Homebuyers who are not paying in cash will hear two terms rather frequently when shopping for a new home. These two terms are pre-qualified and pre-approved, and both are related to the process of applying for and securing a loan through a lender. While some may use the words interchangeably, they have two entirely different meanings. Before searching for a home on the University Hills real estate market, it’s a good idea to learn what it means to be pre-qualified and pre-approved.
Getting pre-qualified is the first step that all potential homebuyers will take when trying to obtain a mortgage. Before pre-qualifying someone for a loan, the lender will view the borrower’s debts, assets, and income. Then, the lender will tell the borrower how much he will be approved to borrow. The borrower will then use this information to set a budget. For example, if the borrower has been pre-qualified to receive a $200,000 mortgage and he has $20,000 to put towards the down payment, he now knows that he cannot afford homes that are over $220,000. Learn more about pre-qualified vs. pre-approved: what’s the difference
Getting pre-approved for a loan is the next step in the process. Buyers must fill out a mortgage application, pay a small application fee, and allow the lender to run a credit check. This is an important difference between the two processes. The lender does not run a credit check before pre-qualifying a buyer, but this must be done during the pre-approval process.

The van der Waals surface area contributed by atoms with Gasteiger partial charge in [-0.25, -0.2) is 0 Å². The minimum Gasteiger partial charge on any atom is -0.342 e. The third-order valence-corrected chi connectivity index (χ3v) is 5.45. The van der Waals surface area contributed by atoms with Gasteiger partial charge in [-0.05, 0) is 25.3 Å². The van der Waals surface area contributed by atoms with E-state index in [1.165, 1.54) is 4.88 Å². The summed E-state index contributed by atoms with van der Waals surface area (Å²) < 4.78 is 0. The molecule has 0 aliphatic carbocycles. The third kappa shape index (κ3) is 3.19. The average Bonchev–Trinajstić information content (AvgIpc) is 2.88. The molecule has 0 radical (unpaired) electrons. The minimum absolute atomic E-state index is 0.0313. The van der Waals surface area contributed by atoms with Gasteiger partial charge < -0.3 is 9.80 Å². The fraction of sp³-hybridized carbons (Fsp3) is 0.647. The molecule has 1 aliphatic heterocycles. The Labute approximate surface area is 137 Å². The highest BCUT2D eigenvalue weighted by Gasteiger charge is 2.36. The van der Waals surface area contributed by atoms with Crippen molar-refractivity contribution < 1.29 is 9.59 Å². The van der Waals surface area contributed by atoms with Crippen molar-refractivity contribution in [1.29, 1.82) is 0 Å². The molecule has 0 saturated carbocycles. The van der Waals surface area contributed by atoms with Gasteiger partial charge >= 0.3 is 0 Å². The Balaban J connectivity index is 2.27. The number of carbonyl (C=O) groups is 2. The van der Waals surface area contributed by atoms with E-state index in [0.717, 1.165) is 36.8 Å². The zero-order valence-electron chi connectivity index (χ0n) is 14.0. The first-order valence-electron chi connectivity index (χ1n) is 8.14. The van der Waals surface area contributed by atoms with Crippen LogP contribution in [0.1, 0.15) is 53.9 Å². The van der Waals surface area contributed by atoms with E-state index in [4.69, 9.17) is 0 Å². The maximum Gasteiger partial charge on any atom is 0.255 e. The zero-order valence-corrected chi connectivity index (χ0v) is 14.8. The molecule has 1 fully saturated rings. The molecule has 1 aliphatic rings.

In the pre-qualification process, the lender will trust that the buyer is providing accurate information. But in the pre-approval process, the lender will need to see documentation that shows their income, debts, and assets. For example, the lender may ask the buyer to provide tax returns, pay stubs, and credit card statements.
The lender will tell you what type of loan you have been approved for after carefully reviewing your documentation. You will learn the exact loan amount that you qualify for as well as the interest rate that the lender can offer to you. Most borrowers will then ask the lender to provide them with proof that they have been pre-approved for a mortgage. If you make an offer on a home, this document can be shown to the seller as proof that you are serious about the deal. A lot of deals fall through because the buyer is unable to secure financing, but having this pre-approval letter shows the seller that financing will not be an issue.
Sellers know that getting pre-qualified is much easier than getting pre-approved, which is why a pre-qualification letter does not carry as much weight as a pre-approval letter. If you want the real estate transaction to go as smoothly as possible, it’s strongly recommended that you get pre-approved before shopping for a home.
Now that you know the difference between these two important terms, are you ready to find the home of your dreams? If so, get in touch with the professionals. Contact Elevation Realty
to be connected to a team of experienced real estate experts ready to help you on your home buying or selling journey.